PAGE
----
|By Andy Balaskovitz|
A Lansing Township official takes a letter from Lansing over a proposed joint sidewalk project as “bullying.” The city says it wasn’t meant that wayA letter the Bernero administration said was meant to help move along the proposed Waverly Road sidewalk project has drawn the ire of one Lansing Township official.
The letter to Lansing Township written by Lansing Public Service Director Chad Gamble says that if an “interlocal agreement” is not signed soon, “we (the city) will consider the Waverly Road Regional Non-Motorized Path Project dead.”
Township Trustee Tom Masseau was “appalled” by the letter. He feels the city is giving the township an ultimatum: Sign the agreement or the project is off.
In an e-mail to Gamble last week, Masseau said: “Quite frankly, as an elected official I am appalled and outraged that a letter like this would be written to another municipality — giving them an ultimatum. I will not be bullied into voting for a project … .”
However, the Bernero administration said bullying was not the intent.
“It was simply an attempt to move things along and try to get some resolution so we can put together (grant) applications and win grants to ultimately lower costs for both communities,” said Randy Hannan, deputy chief of staff for Lansing Mayor Virg Bernero.
Gamble, who wrote the letter to Lansing Township Supervisor John Daher, could not be reached for comment.
The city introduced an “interlocal agreement” in late December that would commit the two jurisdictions to the $2 million project in the Moores River Drive and Waverly/Old Lansing roads area. Some, including State Sen. Rick Jones, R-Grand Ledge, have called the project Mayor Virg Bernero’s “sidewalk to nowhere.” The jurisdictions would split the costs of the project, which is unknown, as state and federal grants are being sought to help pay for it.
Gamble’s letter reminds Daher of the agreement and asks for a response. It reads:
“We trust that the intervening 3-plus months have been sufficient to review and respond to our proposal and we must insist on receiving a response from you in short order. Please confirm your intention to respond to the Agreement upon receipt of this letter. Please be advised that if we do not have an executed Agreement by close of business on Friday, April 4, 2011 (sic), we will consider the Waverly Road Regional Non-Motorized Path Project dead, along with the efforts at collaborating with the Board of Water of Light (sic) in collecting your franchise fees.”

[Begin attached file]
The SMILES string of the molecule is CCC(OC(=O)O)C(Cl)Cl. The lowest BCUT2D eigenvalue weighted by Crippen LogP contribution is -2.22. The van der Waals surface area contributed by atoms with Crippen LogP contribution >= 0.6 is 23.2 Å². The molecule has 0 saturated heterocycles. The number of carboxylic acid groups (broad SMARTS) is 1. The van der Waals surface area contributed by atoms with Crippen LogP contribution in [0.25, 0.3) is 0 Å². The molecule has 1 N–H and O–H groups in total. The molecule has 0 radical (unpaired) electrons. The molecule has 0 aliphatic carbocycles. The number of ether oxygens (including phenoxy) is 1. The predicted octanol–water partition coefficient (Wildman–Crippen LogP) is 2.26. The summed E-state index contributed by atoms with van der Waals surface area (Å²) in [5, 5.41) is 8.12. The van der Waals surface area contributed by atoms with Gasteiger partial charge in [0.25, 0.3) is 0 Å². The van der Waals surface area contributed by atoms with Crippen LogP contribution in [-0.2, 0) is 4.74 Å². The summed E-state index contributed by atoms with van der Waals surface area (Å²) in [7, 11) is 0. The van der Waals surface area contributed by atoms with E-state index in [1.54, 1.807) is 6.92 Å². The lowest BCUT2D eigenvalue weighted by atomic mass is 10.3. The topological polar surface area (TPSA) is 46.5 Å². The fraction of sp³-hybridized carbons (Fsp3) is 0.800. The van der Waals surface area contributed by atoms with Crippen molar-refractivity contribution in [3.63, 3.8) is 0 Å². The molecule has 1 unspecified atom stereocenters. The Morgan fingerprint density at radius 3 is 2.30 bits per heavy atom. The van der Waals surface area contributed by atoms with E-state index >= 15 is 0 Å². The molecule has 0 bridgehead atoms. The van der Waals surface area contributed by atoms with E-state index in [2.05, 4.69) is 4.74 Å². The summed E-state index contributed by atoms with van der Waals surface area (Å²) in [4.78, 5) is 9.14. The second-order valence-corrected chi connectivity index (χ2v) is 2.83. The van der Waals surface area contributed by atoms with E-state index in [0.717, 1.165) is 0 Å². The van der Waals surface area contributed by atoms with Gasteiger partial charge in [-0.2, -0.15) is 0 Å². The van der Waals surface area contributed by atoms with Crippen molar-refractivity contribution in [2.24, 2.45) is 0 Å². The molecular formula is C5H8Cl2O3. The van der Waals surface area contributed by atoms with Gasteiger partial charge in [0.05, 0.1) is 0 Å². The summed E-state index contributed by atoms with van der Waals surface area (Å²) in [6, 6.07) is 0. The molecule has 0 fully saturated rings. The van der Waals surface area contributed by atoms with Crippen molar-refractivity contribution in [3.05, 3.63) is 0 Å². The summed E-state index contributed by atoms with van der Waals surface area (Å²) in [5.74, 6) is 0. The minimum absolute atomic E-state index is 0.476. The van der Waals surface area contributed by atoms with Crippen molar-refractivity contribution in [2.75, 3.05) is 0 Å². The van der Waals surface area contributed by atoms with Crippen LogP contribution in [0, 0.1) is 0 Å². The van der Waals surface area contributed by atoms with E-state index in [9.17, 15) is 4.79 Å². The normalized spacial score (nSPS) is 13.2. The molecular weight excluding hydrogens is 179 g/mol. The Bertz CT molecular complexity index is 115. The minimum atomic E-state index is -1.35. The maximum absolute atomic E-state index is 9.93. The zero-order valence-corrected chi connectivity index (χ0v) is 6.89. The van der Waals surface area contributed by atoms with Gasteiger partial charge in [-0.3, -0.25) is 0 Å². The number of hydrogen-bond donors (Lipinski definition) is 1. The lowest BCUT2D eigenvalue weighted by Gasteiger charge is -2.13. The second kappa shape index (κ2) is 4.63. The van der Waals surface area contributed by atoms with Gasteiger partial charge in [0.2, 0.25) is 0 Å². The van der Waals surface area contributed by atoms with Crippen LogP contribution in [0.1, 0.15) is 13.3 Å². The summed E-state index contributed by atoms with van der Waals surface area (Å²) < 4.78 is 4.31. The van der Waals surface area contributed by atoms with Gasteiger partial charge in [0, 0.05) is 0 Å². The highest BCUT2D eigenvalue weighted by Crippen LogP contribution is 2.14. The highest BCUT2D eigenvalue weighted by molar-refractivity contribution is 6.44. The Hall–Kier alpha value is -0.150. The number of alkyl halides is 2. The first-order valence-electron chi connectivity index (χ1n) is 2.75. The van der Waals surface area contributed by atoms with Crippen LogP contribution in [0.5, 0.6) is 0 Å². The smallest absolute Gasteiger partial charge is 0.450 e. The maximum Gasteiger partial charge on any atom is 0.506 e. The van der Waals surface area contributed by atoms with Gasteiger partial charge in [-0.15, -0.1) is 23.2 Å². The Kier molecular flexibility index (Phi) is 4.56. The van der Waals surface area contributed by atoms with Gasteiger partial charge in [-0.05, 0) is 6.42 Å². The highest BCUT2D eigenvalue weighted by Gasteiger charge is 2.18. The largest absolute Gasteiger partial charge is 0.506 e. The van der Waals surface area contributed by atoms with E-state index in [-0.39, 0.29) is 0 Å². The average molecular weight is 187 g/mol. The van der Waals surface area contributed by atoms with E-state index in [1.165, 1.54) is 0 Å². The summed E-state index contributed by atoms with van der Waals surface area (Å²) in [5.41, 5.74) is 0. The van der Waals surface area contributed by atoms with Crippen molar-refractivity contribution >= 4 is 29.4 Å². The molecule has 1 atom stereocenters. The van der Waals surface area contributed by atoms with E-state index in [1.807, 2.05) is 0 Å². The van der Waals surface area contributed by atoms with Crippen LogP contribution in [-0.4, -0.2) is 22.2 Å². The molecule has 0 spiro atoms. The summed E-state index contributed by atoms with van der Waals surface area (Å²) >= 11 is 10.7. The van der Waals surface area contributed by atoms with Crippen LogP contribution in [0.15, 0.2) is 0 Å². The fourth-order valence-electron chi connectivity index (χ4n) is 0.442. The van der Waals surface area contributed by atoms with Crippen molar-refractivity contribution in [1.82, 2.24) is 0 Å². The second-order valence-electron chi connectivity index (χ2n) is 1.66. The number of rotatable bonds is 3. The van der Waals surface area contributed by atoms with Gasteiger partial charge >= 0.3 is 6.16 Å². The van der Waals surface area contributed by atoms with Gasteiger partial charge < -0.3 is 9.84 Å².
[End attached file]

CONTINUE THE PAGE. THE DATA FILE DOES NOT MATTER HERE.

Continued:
However, Hannan said Tuesday that even though the agreement hasn’t been signed yet, the city is still “keeping the door open on the project.”
Daher is on vacation this week and could not be reached for comment. Deputy Township Supervisor DeeAnn Overton was gone last week and has no knowledge of the letter, she said. Hannan said Daher “hasn’t responded directly” to the letter.
Masseau also says in his e-mail to Gamble:
“Further, the letter does nothing to build a relationship with the Township or myself, rather it forces me to questioning the city and actions seeking partnership. I understand that the Mayor wants to partner with other municipalities to share resources. Is this the kind of tactics and strong arming the Township can come to expect from the City, as we continue to explore shared resources with other municipalities? Is this the same tone the City or BWL takes/took with other municipalities such as East Lansing, Delhi Township or Delta Township?”
In a letter to Gamble in August, Daher said he supports the project but the township didn’t have the funds to commit at that point. However, Daher suggested assessing BWL “franchise fees” to township customers to help pay for the project.
“Lansing Township would now like to establish a franchise fee and enjoy the advantages of such a revenue source that has benefited its neighboring municipalities for many years. The first project that would benefit from this source of funds would be providing the matching grant for the Waverly Road sidewalk proposed by the City of Lansing.”
The draft agreement stipulates that “The City agrees to periodically invoice the Township for its share of the Project Cost …” and will recoup whatever those costs are directly from those franchise fees.
The agreement stipulates that Lansing will pursue potential grant funding to help pay for the $2 million project. Initial costs were projected at $1.3 million. As for sidewalk maintenance, the city says it will “provide continued maintenance services (i.e. snow clearing) for the benefit of the Township,” but that it expects the Township to pay the city back for maintenance in the township. The agreement is for 10 years.
The proposed project covers the west entrance of Grand River Park along Lansing Road, continues southwest along Old Lansing Road past the YMCA to Waverly Road, south on Waverly to Moores River Drive and back northeast to Mt. Hope Avenue. A majority of the roughly 1.5-mile project is in Lansing Township.